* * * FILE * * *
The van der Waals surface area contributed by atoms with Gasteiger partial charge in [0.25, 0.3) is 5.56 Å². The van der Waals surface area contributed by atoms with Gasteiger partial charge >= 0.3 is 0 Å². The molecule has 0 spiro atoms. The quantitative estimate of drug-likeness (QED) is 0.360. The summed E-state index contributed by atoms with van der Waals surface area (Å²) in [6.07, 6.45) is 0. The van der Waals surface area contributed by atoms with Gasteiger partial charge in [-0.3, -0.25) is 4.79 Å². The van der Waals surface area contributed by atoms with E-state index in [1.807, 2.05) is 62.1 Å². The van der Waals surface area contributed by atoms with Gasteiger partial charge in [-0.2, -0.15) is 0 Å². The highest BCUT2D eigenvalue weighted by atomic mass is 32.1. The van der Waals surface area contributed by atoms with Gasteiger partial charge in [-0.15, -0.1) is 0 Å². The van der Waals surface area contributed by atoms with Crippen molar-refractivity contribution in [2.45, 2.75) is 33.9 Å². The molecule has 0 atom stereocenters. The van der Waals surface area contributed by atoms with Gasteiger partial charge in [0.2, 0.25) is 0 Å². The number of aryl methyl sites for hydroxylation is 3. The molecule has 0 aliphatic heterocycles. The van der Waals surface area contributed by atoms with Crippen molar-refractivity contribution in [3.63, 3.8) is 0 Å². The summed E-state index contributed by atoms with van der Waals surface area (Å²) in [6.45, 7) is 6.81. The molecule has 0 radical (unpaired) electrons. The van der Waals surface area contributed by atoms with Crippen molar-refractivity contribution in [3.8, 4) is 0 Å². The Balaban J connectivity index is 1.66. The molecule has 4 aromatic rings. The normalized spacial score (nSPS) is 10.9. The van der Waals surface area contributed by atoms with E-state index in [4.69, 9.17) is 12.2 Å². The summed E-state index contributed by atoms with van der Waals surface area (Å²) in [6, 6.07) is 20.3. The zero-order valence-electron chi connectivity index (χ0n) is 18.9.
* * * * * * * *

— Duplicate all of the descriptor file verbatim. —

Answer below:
The van der Waals surface area contributed by atoms with Gasteiger partial charge in [0.25, 0.3) is 5.56 Å². The van der Waals surface area contributed by atoms with Gasteiger partial charge >= 0.3 is 0 Å². The molecule has 0 spiro atoms. The quantitative estimate of drug-likeness (QED) is 0.360. The summed E-state index contributed by atoms with van der Waals surface area (Å²) in [6.07, 6.45) is 0. The van der Waals surface area contributed by atoms with Gasteiger partial charge in [-0.3, -0.25) is 4.79 Å². The van der Waals surface area contributed by atoms with E-state index in [1.807, 2.05) is 62.1 Å². The van der Waals surface area contributed by atoms with Gasteiger partial charge in [-0.2, -0.15) is 0 Å². The highest BCUT2D eigenvalue weighted by atomic mass is 32.1. The van der Waals surface area contributed by atoms with Gasteiger partial charge in [-0.15, -0.1) is 0 Å². The van der Waals surface area contributed by atoms with Crippen molar-refractivity contribution in [2.45, 2.75) is 33.9 Å². The molecule has 0 atom stereocenters. The van der Waals surface area contributed by atoms with Gasteiger partial charge in [0.2, 0.25) is 0 Å². The number of aryl methyl sites for hydroxylation is 3. The molecule has 0 aliphatic heterocycles. The van der Waals surface area contributed by atoms with Crippen molar-refractivity contribution in [3.63, 3.8) is 0 Å². The summed E-state index contributed by atoms with van der Waals surface area (Å²) in [6.45, 7) is 6.81. The molecule has 0 radical (unpaired) electrons. The van der Waals surface area contributed by atoms with Crippen molar-refractivity contribution in [3.8, 4) is 0 Å². The Balaban J connectivity index is 1.66. The molecule has 4 aromatic rings. The normalized spacial score (nSPS) is 10.9. The van der Waals surface area contributed by atoms with E-state index in [4.69, 9.17) is 12.2 Å². The summed E-state index contributed by atoms with van der Waals surface area (Å²) in [6, 6.07) is 20.3. The zero-order valence-electron chi connectivity index (χ0n) is 18.9.